Casino-style gambling is normally allowed only on tribal lands. One exception to that law is horse tracks, where betting on races has always occurred. Track operators in some states got clearance to build large casinos. In states where casinos are restricted, though, the industry developed so-called “historic horse racing” machines that helped qualify for the historic exception granted to the track owners.

Before it closed, Portland Meadows had more than 100 historic horse racing machines.

Critics argue that the machines have evolved to the point that any correlation to a horse race is difficult to detect.

“For all intents and purposes, an HHR is a video slot machine,” said Robert Whelan, an economist with ECONorthwest who authored the study commissioned by the tribes. “Gamblers insert money, select an amount to bet, press a button, and watch a brief animated display. Once the display stops, the gambler learns if they won or lost their bet.”

Advocates for those with gambling problems and the Oregon Restaurant and Lodging Association, which represents retailers and restaurateurs who profit from Oregon State Lottery games, joined the tribes in calling for thorough review of all the state’s gambling policies.

The tribes are not happy with the Oregon Racing Commission, which is the state’s lead regulator in this case. The public needs to know “whether the current state regulatory bodies are adequately equipped and qualified to regulate this new industry,” the tribes stated in their letter.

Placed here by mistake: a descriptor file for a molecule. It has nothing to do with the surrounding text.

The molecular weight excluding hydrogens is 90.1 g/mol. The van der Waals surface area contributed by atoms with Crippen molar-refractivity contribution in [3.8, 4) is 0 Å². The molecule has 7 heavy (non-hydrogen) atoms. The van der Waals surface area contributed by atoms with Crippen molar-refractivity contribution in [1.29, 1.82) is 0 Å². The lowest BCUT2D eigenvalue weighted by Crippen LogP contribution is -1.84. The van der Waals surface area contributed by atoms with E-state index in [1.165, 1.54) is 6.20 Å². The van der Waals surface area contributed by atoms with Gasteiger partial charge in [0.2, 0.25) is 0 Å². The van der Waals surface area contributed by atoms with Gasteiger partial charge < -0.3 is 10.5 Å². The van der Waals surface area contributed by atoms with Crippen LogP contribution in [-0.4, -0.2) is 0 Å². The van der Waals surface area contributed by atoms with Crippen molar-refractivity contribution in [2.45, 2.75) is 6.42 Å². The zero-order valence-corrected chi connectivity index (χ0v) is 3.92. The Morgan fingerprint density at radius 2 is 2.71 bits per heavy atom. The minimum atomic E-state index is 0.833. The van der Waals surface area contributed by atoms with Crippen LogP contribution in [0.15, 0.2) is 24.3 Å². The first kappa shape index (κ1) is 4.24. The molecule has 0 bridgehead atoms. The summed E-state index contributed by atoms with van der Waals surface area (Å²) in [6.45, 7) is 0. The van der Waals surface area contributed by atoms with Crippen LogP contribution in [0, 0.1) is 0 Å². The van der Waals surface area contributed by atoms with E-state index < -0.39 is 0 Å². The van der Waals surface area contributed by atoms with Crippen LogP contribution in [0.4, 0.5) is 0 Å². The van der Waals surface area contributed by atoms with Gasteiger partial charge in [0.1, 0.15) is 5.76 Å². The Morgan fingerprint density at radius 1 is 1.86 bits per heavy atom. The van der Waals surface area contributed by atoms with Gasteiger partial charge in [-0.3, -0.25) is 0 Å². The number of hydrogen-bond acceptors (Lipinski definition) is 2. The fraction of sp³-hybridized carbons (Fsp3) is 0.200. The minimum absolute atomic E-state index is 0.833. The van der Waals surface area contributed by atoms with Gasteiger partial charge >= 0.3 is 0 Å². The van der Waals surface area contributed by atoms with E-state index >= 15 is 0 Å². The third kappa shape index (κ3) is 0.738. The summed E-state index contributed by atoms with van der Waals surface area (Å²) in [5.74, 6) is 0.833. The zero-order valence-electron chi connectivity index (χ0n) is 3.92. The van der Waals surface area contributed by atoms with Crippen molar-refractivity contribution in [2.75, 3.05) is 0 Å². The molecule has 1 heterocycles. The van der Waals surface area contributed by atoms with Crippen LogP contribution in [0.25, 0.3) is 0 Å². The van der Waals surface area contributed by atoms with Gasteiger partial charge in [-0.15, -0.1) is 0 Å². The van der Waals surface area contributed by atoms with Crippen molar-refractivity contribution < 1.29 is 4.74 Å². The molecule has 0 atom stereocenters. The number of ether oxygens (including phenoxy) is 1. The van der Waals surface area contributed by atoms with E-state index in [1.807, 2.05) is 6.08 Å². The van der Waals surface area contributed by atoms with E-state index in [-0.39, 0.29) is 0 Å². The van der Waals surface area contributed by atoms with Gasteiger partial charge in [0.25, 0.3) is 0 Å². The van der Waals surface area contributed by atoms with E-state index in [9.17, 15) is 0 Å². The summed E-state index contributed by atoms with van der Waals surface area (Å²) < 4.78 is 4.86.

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The racing commission is a tiny state agency that describes its mission as regulating racing and on- and off-track wagering “for the good of the horses, the horsemen and women, the bettors, the licensees and the citizenry.”

The Oregon commission has quietly become the go-to licensing agency for some of the largest gambling companies in the country. Twin Spires, the off-track operation of Churchill Downs, which operates the famed track in Kentucky, is licensed in Oregon, as is NYRA Bets LLC, which is affiliated with the company that operates Saratoga and several other famous horse tracks.

Collectively, these Oregon-licensed companies did more than $3.5 billion in betting volume in the first half of 2021.

The state agency has also recently attracted the ire of an animal rights group. Grey2K USA in late September asked Attorney General Ellen Rosenblum and Secretary of State Shemia Fagan to review the racing commission’s practices.